Shakeela Qureishi, 28, never thought that a domestic quarrel, followed by her going off to her parents’ home, would culminate in talaq. She was married for nine years when she got the letter pronouncing the triple talaq permitted by the qazi of Bandra West in Mumbai in March this year. Shakeela Qureishi’s husband was unhappy with her “incompetence” in carrying out domestic chores. She approached a women sharia court, which helped her file a suit for maintenance in a family civil court.

Even more ludicrous is the case of a 22-year-old housewife from Juhapura in Ahmedabad whose husband pronounced the triple talaq in a drunken state in May and then got it sanctioned by a local qazi. She approached a women’s sharia court in Ahmedabad, which approached the husband to attempt a reconciliation.

In another case, a 21-year-old woman was divorced by her husband by uttering the triple talaq, which was then sanctioned by the qazi of Juhapura. The woman approached the BMMA-run court, which is now trying to attempt a reconciliation.

Noorjehan Dewan, who runs one of the women sharia courts in Ahmedabad, pointed out that the Darul Qazas continued to exert influence on the lives of women. “Women are driven out of their homes after their husbands get the talaq certified. The most common cases that come up are those of women who have been divorced by triple talaq or those whose husbands have entered into a second marriage without even informing them.”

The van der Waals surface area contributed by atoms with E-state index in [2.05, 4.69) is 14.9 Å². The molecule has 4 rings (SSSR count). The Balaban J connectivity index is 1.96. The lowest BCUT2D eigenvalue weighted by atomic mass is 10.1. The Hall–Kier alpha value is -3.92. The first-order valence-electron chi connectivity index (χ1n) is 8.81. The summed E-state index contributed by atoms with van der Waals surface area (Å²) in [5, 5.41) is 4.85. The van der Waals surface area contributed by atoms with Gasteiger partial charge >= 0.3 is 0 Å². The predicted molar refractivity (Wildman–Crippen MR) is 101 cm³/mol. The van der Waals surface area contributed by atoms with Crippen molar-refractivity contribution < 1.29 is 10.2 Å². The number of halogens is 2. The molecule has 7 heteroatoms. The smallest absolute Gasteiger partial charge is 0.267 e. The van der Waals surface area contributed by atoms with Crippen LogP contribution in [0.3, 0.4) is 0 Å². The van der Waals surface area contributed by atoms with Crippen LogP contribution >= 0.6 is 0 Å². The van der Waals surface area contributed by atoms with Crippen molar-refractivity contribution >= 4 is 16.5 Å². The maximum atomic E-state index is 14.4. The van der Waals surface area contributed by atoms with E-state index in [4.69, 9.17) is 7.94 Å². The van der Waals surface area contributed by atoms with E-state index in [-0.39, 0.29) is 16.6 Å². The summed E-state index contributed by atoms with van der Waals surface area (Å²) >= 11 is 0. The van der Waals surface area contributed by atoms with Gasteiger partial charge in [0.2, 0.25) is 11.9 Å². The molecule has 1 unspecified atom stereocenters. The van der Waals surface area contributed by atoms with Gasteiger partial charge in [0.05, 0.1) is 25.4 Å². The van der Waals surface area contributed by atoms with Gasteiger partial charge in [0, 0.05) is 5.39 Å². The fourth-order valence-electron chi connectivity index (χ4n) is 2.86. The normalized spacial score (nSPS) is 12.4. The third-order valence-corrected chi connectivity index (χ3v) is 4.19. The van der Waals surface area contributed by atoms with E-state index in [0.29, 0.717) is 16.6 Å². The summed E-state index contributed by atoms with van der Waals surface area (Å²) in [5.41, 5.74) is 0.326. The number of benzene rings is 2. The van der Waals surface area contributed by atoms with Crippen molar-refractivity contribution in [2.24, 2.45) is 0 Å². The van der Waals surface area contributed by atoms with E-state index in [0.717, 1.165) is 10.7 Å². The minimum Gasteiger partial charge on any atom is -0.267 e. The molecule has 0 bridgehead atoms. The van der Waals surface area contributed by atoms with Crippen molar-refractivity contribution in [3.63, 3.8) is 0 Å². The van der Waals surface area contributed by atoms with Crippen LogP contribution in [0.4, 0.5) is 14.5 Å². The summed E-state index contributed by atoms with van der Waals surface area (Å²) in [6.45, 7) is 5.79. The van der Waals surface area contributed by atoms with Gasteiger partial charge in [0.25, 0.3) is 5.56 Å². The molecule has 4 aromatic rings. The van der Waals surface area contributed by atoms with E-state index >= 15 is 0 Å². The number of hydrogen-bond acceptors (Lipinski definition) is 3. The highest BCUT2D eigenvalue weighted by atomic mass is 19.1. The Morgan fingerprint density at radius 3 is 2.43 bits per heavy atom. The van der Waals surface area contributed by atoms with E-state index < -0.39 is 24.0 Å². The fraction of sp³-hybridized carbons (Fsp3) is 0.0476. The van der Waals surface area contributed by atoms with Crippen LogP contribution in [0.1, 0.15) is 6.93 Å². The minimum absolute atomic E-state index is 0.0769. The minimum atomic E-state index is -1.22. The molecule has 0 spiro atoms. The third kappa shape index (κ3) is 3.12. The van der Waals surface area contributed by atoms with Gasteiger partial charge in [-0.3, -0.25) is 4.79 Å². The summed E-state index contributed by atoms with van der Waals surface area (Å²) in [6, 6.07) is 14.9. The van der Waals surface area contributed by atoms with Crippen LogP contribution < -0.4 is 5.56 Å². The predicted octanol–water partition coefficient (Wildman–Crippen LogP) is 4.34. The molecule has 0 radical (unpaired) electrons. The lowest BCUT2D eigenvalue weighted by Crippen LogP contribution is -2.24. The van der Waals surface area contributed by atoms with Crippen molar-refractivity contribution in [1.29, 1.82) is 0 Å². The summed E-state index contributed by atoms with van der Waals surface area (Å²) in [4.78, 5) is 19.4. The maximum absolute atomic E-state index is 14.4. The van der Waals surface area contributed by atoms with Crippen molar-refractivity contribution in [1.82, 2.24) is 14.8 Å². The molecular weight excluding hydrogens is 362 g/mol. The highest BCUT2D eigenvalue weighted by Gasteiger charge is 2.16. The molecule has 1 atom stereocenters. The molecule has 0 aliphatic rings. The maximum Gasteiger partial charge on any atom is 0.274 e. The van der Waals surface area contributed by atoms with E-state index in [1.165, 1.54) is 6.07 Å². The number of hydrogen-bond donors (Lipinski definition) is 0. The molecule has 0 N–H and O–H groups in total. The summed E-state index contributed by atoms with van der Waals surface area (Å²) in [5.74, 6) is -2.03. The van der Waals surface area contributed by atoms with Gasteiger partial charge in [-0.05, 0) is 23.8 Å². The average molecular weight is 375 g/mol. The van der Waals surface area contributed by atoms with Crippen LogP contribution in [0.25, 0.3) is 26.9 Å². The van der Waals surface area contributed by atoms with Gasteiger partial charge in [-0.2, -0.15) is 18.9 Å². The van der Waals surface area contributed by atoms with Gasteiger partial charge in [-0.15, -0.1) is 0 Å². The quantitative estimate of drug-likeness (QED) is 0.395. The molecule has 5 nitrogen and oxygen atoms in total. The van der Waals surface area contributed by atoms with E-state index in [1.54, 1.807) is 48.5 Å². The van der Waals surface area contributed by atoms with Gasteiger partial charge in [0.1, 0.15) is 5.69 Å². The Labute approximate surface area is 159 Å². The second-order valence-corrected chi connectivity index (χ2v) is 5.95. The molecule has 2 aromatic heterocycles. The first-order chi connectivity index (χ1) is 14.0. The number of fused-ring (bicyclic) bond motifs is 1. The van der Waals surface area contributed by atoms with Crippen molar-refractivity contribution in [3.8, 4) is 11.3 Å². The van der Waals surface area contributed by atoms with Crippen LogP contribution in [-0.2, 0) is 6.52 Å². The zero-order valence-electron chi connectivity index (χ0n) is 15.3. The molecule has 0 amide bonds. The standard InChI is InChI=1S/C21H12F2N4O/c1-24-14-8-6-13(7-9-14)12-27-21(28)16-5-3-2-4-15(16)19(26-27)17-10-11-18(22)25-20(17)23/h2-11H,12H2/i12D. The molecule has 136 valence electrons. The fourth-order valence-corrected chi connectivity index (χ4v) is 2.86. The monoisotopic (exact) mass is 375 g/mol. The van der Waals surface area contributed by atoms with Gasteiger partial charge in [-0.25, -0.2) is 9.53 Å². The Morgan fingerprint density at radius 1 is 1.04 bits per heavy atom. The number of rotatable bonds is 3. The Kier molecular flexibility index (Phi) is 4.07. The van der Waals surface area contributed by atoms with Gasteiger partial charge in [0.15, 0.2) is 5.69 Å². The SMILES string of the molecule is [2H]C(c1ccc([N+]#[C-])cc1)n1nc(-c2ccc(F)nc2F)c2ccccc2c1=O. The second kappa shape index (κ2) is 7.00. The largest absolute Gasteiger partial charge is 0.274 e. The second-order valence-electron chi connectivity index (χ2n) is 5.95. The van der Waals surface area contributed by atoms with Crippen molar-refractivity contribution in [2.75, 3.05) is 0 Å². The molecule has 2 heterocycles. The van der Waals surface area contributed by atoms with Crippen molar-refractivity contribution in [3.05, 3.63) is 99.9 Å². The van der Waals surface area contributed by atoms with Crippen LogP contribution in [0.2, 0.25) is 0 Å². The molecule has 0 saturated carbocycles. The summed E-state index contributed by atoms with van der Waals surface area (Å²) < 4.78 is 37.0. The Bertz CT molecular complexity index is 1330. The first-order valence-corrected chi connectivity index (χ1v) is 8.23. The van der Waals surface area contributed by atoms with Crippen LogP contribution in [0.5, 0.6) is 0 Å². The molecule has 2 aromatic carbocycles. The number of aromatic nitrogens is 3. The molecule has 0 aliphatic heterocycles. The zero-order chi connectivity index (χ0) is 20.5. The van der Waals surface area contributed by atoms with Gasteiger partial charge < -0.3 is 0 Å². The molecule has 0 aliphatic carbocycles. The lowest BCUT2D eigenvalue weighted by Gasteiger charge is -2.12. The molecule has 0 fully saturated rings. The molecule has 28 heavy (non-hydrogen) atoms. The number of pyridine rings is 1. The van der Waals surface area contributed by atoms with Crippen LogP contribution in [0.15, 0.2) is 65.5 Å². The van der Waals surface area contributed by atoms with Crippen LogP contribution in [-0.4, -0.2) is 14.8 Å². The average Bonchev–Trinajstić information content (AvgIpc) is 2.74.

Khatun Shaikh, who is in charge of a number of women sharia courts in Mumbai, said they faced resistance from erring husbands, helped by local qazis. “Early this year, a 23-year-old woman who had been granted a divorce after a quarrel with her husband approached us. We tried to work things out with her husband, but to no avail.”

The AIMPLB’s stance

The AIMPLB, which runs a number of Darul Qazas across the country, however, denied allegations that these institutions were working against the interests of women.